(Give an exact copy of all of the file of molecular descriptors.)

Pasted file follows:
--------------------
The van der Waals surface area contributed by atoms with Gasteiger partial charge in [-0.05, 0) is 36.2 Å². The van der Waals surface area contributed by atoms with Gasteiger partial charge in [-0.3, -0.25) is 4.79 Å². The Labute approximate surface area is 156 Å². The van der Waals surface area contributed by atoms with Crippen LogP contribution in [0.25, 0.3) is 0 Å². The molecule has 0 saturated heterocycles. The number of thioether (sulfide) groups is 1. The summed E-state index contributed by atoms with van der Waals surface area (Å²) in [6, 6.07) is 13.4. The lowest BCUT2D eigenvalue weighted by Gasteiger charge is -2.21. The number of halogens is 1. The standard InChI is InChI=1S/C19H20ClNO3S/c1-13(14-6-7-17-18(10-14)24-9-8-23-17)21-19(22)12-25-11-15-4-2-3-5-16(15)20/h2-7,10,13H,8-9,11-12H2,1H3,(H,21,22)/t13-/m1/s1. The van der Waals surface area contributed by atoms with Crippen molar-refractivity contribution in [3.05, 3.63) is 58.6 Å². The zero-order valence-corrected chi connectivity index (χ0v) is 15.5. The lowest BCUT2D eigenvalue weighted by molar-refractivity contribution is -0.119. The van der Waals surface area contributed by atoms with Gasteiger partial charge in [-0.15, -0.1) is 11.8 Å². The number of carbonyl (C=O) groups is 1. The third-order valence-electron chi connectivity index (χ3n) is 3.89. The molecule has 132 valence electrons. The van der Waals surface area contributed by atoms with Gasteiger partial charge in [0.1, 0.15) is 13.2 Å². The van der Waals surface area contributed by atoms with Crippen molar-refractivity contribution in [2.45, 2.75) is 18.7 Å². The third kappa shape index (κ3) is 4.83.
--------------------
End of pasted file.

The van der Waals surface area contributed by atoms with Gasteiger partial charge in [-0.05, 0) is 36.2 Å². The van der Waals surface area contributed by atoms with Gasteiger partial charge in [-0.3, -0.25) is 4.79 Å². The Labute approximate surface area is 156 Å². The van der Waals surface area contributed by atoms with Crippen LogP contribution in [0.25, 0.3) is 0 Å². The molecule has 0 saturated heterocycles. The number of thioether (sulfide) groups is 1. The summed E-state index contributed by atoms with van der Waals surface area (Å²) in [6, 6.07) is 13.4. The lowest BCUT2D eigenvalue weighted by Gasteiger charge is -2.21. The number of halogens is 1. The standard InChI is InChI=1S/C19H20ClNO3S/c1-13(14-6-7-17-18(10-14)24-9-8-23-17)21-19(22)12-25-11-15-4-2-3-5-16(15)20/h2-7,10,13H,8-9,11-12H2,1H3,(H,21,22)/t13-/m1/s1. The van der Waals surface area contributed by atoms with Crippen molar-refractivity contribution in [3.05, 3.63) is 58.6 Å². The zero-order valence-corrected chi connectivity index (χ0v) is 15.5. The lowest BCUT2D eigenvalue weighted by molar-refractivity contribution is -0.119. The van der Waals surface area contributed by atoms with Gasteiger partial charge in [-0.15, -0.1) is 11.8 Å². The number of carbonyl (C=O) groups is 1. The third-order valence-electron chi connectivity index (χ3n) is 3.89. The molecule has 132 valence electrons. The van der Waals surface area contributed by atoms with Gasteiger partial charge in [0.1, 0.15) is 13.2 Å². The van der Waals surface area contributed by atoms with Crippen molar-refractivity contribution in [2.45, 2.75) is 18.7 Å². The third kappa shape index (κ3) is 4.83.